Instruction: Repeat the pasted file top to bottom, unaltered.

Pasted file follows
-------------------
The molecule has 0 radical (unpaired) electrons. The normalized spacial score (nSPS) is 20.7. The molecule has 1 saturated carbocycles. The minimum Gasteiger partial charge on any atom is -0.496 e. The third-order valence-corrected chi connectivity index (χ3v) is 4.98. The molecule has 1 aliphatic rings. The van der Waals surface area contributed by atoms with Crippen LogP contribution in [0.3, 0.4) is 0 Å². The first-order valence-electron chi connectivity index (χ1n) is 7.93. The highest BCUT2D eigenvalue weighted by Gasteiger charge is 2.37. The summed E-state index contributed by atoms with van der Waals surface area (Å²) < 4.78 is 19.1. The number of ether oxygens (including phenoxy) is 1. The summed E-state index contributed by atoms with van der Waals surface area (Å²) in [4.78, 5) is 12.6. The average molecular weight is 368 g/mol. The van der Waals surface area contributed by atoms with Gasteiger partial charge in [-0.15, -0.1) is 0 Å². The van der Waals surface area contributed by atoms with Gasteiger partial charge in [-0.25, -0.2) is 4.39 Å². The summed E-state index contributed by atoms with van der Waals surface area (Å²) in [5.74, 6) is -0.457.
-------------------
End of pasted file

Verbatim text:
The molecule has 0 radical (unpaired) electrons. The normalized spacial score (nSPS) is 20.7. The molecule has 1 saturated carbocycles. The minimum Gasteiger partial charge on any atom is -0.496 e. The third-order valence-corrected chi connectivity index (χ3v) is 4.98. The molecule has 1 aliphatic rings. The van der Waals surface area contributed by atoms with Crippen LogP contribution in [0.3, 0.4) is 0 Å². The first-order valence-electron chi connectivity index (χ1n) is 7.93. The highest BCUT2D eigenvalue weighted by Gasteiger charge is 2.37. The summed E-state index contributed by atoms with van der Waals surface area (Å²) < 4.78 is 19.1. The number of ether oxygens (including phenoxy) is 1. The summed E-state index contributed by atoms with van der Waals surface area (Å²) in [4.78, 5) is 12.6. The average molecular weight is 368 g/mol. The van der Waals surface area contributed by atoms with Gasteiger partial charge in [-0.15, -0.1) is 0 Å². The van der Waals surface area contributed by atoms with Gasteiger partial charge in [-0.25, -0.2) is 4.39 Å². The summed E-state index contributed by atoms with van der Waals surface area (Å²) in [5.74, 6) is -0.457.